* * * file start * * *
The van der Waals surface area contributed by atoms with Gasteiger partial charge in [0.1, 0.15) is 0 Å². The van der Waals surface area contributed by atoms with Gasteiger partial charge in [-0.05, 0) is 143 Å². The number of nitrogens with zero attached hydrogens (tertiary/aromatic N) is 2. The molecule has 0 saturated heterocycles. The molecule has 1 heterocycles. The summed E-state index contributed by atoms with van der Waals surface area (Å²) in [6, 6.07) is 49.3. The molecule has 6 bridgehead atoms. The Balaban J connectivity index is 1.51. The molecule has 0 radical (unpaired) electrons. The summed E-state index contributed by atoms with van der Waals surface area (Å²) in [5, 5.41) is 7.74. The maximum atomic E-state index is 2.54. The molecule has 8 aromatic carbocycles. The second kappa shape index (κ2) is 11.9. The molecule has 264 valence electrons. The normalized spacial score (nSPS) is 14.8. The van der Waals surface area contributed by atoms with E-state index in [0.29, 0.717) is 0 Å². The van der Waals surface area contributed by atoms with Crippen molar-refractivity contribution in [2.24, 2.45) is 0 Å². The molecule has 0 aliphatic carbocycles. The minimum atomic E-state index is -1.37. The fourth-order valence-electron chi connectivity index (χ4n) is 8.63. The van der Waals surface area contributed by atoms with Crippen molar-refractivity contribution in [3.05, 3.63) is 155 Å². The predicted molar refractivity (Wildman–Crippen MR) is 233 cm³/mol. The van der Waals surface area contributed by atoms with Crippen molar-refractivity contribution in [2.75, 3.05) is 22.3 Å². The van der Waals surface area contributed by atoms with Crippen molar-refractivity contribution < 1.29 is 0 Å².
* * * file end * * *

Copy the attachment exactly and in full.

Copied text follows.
The van der Waals surface area contributed by atoms with Gasteiger partial charge in [0.1, 0.15) is 0 Å². The van der Waals surface area contributed by atoms with Gasteiger partial charge in [-0.05, 0) is 143 Å². The number of nitrogens with zero attached hydrogens (tertiary/aromatic N) is 2. The molecule has 0 saturated heterocycles. The molecule has 1 heterocycles. The summed E-state index contributed by atoms with van der Waals surface area (Å²) in [6, 6.07) is 49.3. The molecule has 6 bridgehead atoms. The Balaban J connectivity index is 1.51. The molecule has 0 radical (unpaired) electrons. The summed E-state index contributed by atoms with van der Waals surface area (Å²) in [5, 5.41) is 7.74. The maximum atomic E-state index is 2.54. The molecule has 8 aromatic carbocycles. The second kappa shape index (κ2) is 11.9. The molecule has 264 valence electrons. The normalized spacial score (nSPS) is 14.8. The van der Waals surface area contributed by atoms with E-state index in [0.29, 0.717) is 0 Å². The van der Waals surface area contributed by atoms with Crippen molar-refractivity contribution in [2.24, 2.45) is 0 Å². The molecule has 0 aliphatic carbocycles. The minimum atomic E-state index is -1.37. The fourth-order valence-electron chi connectivity index (χ4n) is 8.63. The van der Waals surface area contributed by atoms with Crippen molar-refractivity contribution in [3.05, 3.63) is 155 Å². The predicted molar refractivity (Wildman–Crippen MR) is 233 cm³/mol. The van der Waals surface area contributed by atoms with Crippen molar-refractivity contribution in [2.75, 3.05) is 22.3 Å². The van der Waals surface area contributed by atoms with Crippen molar-refractivity contribution < 1.29 is 0 Å².